i think, now looking back, i dealt with that stuff, the only way i knew how,
creating safety and stability at home, other than what my parents offered, which they did beautifully.
i found more if it in cleaning, oddly enough.:)
dusting, making my sisters bed every morning, so she wouldn't have to (and because she wasn't very good at it,) doing laundry, you name it.
and honestly, i loved it.  (and i'm sure my parents did too.)  they never had to ask me to pick up my room.  i was an obsessive neat freak.  my toys and closet and underwear drawer were beautifully organized, even at 7-years-old.  i was kind of a freak.  but was ok with it.
and now looking back, i think it truly WAS my way of coping.  still is.
i don't believe i was BORN to clean, it's just what i did.
looking back, it's almost laughable.  it was harmless, in comparison to what so many other kids and teens do today to deal with emotional turmoil.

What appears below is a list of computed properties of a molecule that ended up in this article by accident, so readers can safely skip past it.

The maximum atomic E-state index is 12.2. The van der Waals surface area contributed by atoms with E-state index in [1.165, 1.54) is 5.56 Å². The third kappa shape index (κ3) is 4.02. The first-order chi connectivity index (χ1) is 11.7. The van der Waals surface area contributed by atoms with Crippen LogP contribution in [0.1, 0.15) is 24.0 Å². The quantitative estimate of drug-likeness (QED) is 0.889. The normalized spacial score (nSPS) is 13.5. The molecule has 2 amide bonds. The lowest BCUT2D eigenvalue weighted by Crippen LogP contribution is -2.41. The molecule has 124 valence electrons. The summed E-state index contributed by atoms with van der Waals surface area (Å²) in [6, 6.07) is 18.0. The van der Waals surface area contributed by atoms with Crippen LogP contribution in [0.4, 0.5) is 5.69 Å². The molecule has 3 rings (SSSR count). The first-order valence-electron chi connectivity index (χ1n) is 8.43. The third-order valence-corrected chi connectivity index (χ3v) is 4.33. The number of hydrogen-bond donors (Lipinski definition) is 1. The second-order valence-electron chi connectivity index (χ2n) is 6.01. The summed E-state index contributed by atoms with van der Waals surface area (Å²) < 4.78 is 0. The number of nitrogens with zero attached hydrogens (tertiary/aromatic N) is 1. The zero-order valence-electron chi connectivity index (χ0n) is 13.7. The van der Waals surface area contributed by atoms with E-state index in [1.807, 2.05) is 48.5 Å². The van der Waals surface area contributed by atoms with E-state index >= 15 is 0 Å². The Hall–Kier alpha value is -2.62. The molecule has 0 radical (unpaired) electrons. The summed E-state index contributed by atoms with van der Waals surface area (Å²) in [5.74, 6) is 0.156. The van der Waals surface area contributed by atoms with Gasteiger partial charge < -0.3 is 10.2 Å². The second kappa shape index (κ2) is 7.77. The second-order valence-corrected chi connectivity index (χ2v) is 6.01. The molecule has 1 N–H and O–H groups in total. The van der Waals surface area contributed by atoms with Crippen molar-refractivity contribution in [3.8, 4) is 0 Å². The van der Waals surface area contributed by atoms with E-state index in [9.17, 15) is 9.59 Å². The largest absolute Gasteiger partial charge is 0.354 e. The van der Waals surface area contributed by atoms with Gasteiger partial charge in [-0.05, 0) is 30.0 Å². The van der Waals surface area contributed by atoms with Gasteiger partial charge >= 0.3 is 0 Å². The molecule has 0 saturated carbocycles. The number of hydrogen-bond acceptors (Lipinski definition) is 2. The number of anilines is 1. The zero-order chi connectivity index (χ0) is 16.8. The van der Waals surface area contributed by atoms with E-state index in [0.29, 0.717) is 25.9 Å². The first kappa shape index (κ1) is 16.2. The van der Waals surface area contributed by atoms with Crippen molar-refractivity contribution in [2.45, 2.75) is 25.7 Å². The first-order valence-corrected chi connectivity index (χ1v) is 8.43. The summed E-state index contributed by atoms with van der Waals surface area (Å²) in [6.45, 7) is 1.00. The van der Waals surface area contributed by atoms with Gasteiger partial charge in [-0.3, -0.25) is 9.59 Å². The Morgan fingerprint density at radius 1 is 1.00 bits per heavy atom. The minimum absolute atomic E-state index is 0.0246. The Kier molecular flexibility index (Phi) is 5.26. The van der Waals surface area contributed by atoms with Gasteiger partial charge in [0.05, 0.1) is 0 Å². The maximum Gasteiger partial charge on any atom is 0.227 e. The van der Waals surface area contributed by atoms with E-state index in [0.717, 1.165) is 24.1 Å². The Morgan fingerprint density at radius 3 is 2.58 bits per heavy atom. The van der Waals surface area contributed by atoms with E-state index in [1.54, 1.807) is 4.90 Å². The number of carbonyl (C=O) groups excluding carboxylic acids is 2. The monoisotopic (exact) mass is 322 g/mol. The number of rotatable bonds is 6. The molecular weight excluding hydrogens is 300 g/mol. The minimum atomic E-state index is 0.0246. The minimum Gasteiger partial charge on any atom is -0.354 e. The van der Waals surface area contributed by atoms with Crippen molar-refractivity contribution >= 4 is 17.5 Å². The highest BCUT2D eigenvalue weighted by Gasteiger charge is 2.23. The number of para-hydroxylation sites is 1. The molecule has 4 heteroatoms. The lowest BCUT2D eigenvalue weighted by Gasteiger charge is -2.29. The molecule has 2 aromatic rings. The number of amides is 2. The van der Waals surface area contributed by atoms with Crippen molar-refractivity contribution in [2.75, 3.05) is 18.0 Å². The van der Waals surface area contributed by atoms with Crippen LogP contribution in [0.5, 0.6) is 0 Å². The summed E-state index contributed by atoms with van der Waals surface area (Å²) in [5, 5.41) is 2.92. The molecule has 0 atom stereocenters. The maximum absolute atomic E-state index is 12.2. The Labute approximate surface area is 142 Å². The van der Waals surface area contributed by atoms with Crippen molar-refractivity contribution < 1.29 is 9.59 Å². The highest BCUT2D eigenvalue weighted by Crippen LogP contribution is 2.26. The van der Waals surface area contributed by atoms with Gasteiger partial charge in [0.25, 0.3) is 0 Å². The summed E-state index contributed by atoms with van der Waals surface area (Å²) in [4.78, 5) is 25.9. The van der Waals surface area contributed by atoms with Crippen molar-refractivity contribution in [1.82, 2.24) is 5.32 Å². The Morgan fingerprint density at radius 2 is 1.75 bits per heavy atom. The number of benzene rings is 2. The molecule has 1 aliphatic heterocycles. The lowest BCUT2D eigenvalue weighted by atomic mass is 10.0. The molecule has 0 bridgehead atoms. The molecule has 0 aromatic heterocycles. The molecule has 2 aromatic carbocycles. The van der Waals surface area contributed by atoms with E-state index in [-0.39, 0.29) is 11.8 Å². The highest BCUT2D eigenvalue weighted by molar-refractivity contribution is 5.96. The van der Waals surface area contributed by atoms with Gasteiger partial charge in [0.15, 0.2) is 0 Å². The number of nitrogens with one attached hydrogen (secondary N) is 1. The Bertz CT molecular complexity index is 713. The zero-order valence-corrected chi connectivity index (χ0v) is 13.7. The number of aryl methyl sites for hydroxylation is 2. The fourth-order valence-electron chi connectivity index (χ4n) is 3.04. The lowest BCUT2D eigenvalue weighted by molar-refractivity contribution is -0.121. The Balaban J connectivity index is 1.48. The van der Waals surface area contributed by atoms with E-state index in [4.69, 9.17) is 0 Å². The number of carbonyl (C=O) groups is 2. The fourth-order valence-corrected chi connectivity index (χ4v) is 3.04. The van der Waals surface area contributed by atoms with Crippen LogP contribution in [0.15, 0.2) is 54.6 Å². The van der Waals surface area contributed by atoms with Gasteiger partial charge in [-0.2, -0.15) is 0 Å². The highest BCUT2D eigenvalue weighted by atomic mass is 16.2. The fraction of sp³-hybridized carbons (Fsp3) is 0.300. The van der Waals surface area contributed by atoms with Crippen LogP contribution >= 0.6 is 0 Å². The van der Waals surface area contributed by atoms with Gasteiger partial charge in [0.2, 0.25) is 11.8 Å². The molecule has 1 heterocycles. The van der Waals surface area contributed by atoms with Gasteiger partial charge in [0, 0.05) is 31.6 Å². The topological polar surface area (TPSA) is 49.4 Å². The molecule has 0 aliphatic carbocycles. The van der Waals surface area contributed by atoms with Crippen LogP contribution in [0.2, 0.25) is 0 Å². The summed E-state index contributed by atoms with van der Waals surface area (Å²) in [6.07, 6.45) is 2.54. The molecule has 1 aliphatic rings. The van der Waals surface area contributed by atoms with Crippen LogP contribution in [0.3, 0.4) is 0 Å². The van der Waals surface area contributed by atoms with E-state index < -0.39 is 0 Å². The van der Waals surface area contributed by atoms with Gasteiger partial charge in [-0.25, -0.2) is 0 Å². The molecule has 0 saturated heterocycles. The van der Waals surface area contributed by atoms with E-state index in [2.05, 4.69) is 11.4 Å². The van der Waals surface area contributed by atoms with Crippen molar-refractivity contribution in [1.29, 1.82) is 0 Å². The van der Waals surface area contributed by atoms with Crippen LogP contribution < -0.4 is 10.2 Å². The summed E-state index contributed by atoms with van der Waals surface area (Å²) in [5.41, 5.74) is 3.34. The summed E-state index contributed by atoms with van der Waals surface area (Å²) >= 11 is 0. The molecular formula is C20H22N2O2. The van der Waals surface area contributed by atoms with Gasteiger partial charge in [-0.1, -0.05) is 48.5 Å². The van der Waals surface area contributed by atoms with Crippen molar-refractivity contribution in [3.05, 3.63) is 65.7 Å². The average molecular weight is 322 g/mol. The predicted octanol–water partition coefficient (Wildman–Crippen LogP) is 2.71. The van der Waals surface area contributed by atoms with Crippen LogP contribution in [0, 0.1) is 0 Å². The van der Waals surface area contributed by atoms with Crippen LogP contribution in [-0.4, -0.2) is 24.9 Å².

i wasn't cutting.  overeating.  starving.  tapping on the door frame five times before i walked in to a room.  i just folded my parents underwear and my sisters sweatpants like it was nobody's business.
getting lost in the controllable stuff, the 'manageable' stuff, that is always there for the taking.
but it started at a young age and has never left and i've accepted that and made some little tweaks in the past few years. . .
so i didn't think i was any different.  my imagination was wild and crazy and took me to the worst of places.  but of course, like all our thoughts, they'd hang out for a bit until i was distracted by a barbie, cousins, swimming, playing tag.  
ah, the beauty of childhood.  the ability they have to move on or stay in the moment.
i never talked about it with anyone, as geez, i was 5, 6, 7.  i just dealt with it.
it didn't impact my childhood.  i was a normal kid, otherwise.  riding bikes, walking up to the local convenient store to buy licorice and cool aid, ghost in the graveyard, neighborhood clubs.
and i was independent.  despite my fearful thoughts, i wasn't afraid to take out on my own.